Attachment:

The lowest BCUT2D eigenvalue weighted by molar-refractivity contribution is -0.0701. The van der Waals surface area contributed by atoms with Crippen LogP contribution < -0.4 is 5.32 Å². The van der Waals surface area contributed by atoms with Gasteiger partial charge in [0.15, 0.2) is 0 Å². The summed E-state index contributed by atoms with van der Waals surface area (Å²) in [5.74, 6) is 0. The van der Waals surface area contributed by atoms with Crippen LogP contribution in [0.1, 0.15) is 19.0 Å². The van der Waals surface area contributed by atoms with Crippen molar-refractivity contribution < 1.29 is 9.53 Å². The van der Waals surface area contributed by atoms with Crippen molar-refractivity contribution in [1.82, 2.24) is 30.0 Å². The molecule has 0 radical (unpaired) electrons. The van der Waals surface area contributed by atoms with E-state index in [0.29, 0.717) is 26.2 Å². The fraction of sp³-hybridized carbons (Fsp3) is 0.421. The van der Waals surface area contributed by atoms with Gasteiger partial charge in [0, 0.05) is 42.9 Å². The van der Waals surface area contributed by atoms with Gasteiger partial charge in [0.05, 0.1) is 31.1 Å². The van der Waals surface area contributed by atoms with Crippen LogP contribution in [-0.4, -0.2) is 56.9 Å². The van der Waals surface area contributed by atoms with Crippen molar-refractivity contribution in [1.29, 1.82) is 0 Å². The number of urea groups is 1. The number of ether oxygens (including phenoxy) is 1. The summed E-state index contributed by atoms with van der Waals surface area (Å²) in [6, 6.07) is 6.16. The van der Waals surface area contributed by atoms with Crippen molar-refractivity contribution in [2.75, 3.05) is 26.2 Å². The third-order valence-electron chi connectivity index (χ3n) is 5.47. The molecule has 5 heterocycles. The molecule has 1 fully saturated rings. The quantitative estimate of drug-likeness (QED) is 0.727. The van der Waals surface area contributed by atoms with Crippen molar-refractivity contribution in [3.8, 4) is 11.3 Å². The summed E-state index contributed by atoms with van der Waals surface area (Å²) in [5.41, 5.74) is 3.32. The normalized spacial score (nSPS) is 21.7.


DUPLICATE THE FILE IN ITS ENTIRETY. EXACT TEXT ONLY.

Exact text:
The lowest BCUT2D eigenvalue weighted by molar-refractivity contribution is -0.0701. The van der Waals surface area contributed by atoms with Crippen LogP contribution < -0.4 is 5.32 Å². The van der Waals surface area contributed by atoms with Gasteiger partial charge in [0.15, 0.2) is 0 Å². The summed E-state index contributed by atoms with van der Waals surface area (Å²) in [5.74, 6) is 0. The van der Waals surface area contributed by atoms with Crippen LogP contribution in [0.1, 0.15) is 19.0 Å². The van der Waals surface area contributed by atoms with Crippen molar-refractivity contribution < 1.29 is 9.53 Å². The van der Waals surface area contributed by atoms with Crippen molar-refractivity contribution in [1.82, 2.24) is 30.0 Å². The molecule has 0 radical (unpaired) electrons. The van der Waals surface area contributed by atoms with E-state index in [0.29, 0.717) is 26.2 Å². The fraction of sp³-hybridized carbons (Fsp3) is 0.421. The van der Waals surface area contributed by atoms with Gasteiger partial charge in [0, 0.05) is 42.9 Å². The van der Waals surface area contributed by atoms with Gasteiger partial charge in [0.05, 0.1) is 31.1 Å². The van der Waals surface area contributed by atoms with Crippen LogP contribution in [-0.4, -0.2) is 56.9 Å². The van der Waals surface area contributed by atoms with Crippen molar-refractivity contribution in [1.29, 1.82) is 0 Å². The number of urea groups is 1. The number of ether oxygens (including phenoxy) is 1. The summed E-state index contributed by atoms with van der Waals surface area (Å²) in [6, 6.07) is 6.16. The van der Waals surface area contributed by atoms with Crippen molar-refractivity contribution in [2.75, 3.05) is 26.2 Å². The third-order valence-electron chi connectivity index (χ3n) is 5.47. The molecule has 5 heterocycles. The molecule has 1 fully saturated rings. The quantitative estimate of drug-likeness (QED) is 0.727. The van der Waals surface area contributed by atoms with Crippen molar-refractivity contribution in [3.8, 4) is 11.3 Å². The summed E-state index contributed by atoms with van der Waals surface area (Å²) in [5.41, 5.74) is 3.32. The normalized spacial score (nSPS) is 21.7.